A cgroup is a collection of processes that are bound together so that you can control their access to system resources. In the example, the cgroup for the httpd service is httpd.service, which is in the system slice.

Slices divide the cgroups on a system into different categories. To display the slice and cgroup hierarchy, use the systemd-cgls command:

sudo systemd-cgls
Control group /:
│ └─user-1000.slice
│   ├─user@1000.service
│   │ └─init.scope
│   │   ├─6488 /usr/lib/systemd/systemd --user
│   │   └─6492 (sd-pam)
│   └─session-7.scope
│     ├─6484 sshd: root [priv]
│     ├─6498 sshd: root@pts/0
│     ├─6499 -bash
│     ├─6524 sudo systemd-cgls
│     ├─6526 systemd-cgls
│     └─6527 less
│ └─1 /usr/lib/systemd/systemd --switched-root --system --deserialize 16
  │ └─1266 /sbin/rngd -f --fill-watermark=0
  │ └─1247 /usr/sbin/irqbalance --foreground
  │ └─1201 /usr/bin/lsmd -d
  │ └─1060 /usr/lib/systemd/systemd-udevd
  │ └─1241 /usr/lib/polkit-1/polkitd --no-debug
  │ └─1249 /usr/sbin/chronyd
  │ ├─1152 /sbin/auditd
  │ └─1154 /usr/sbin/sedispatch
  │ └─1382 /usr/libexec/platform-python -Es /usr/sbin/tuned -l -P
  │ └─1027 /usr/lib/systemd/systemd-journald
  │ └─1812 /usr/sbin/atd -f
  │ └─1781 /usr/sbin/sshd

The system.slice contains services and other system processes. user.slice contains user processes, which run within transient cgroups called scopes. In the example, the processes for the user with ID 1000 are running in the scope session-7.scope under the slice /user.slice/user-1000.slice.

You can use the systemctl command to limit the CPU, I/O, memory, and other resources that are available to the processes in service and scope cgroups. See Section 2.5.4, “Controlling Access to System Resources”.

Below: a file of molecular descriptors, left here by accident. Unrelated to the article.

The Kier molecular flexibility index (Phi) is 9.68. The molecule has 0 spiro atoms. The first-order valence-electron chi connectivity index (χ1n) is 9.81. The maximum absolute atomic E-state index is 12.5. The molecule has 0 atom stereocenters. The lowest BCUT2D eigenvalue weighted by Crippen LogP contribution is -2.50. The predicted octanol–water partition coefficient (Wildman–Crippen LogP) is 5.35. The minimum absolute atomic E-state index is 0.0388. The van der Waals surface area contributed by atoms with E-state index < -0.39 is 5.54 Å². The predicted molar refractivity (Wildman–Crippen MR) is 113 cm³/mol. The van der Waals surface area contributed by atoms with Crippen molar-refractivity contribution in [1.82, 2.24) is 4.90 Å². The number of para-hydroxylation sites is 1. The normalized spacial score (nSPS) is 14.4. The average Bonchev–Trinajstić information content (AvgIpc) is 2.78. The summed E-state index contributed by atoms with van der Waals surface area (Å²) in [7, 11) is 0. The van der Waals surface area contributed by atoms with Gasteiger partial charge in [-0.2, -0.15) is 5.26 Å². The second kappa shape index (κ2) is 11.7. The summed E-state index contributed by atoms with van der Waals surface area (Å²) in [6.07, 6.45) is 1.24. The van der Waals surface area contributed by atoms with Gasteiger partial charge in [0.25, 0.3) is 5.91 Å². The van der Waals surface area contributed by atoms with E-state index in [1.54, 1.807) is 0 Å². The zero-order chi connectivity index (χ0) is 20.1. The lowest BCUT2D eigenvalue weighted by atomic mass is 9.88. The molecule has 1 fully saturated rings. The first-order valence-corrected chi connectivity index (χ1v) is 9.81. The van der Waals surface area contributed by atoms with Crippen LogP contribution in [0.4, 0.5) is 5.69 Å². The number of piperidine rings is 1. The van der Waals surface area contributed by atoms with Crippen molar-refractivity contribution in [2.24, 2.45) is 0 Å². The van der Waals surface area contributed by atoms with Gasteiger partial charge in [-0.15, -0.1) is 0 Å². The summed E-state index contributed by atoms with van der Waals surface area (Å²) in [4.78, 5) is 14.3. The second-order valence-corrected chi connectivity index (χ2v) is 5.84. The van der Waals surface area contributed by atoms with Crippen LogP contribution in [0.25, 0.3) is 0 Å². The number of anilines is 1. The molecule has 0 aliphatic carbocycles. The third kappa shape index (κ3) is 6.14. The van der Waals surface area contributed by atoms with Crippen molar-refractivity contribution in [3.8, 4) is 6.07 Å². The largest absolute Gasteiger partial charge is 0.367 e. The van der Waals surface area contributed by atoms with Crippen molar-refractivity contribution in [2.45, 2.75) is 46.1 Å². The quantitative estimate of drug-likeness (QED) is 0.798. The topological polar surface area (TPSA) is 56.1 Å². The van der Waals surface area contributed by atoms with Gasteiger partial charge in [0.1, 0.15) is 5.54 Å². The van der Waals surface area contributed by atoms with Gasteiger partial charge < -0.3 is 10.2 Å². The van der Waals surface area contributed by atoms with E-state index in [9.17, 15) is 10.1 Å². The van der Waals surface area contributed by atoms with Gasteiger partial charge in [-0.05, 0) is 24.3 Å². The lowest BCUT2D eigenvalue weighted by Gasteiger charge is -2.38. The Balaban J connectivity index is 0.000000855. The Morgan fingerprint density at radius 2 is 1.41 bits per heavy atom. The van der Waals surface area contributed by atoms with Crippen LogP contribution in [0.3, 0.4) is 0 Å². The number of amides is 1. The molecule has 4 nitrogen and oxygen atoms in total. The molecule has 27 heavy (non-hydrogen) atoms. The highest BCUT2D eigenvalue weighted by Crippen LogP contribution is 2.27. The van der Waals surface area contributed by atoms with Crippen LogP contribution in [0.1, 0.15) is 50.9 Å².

For more information, see the systemctl(1) and systemd-cgls(1) manual pages.

2.5.4 Controlling Access to System Resources

Use the systemctl command to control a cgroup's access to system resources, for example:

sudo systemctl [--runtime] set-property httpd CPUShares=512 MemoryLimit=1G

CPUShare controls access to CPU resources. As the default value is 1024, a value of 512 halves the access that the processes in the cgroup have to CPU time. Similarly, MemoryLimit controls the maximum amount of memory that the cgroup can use.


You do not need to specify the .service extension to the name of a service.

If you specify the --runtime option, the setting does not persist across system reboots.

Alternatively, you can change the resource settings for a service under the [Service] heading in the service's configuration file in /usr/lib/systemd/system. After editing the file, make systemd reload its configuration files and then restart the service:

sudo systemctl daemon-reload
sudo systemctl restart service

You can run general commands within scopes and use systemctl to control the access that these transient cgroups have to system resources. To run a command within in a scope, use the systemd-run command:

sudo systemd-run --scope --unit=group_name [--slice=slice_name]

If you do not want to create the group under the default system slice, you can specify another slice or the name of a new slice. The following example runs a command named mymonitor in mymon.scope under myslice.slice:

sudo systemd-run --scope --unit=mymon --slice=myslice mymonitor
Running as unit mymon.scope.

If you do not specify the --scope option, the control group is a created as a service rather than as a scope.

You can then use systemctl to control the access that a scope has to system resources in the same way as for a service. However, unlike a service, you must specify the .scope extension, for example:

sudo systemctl --runtime set-property mymon.scope CPUShares=256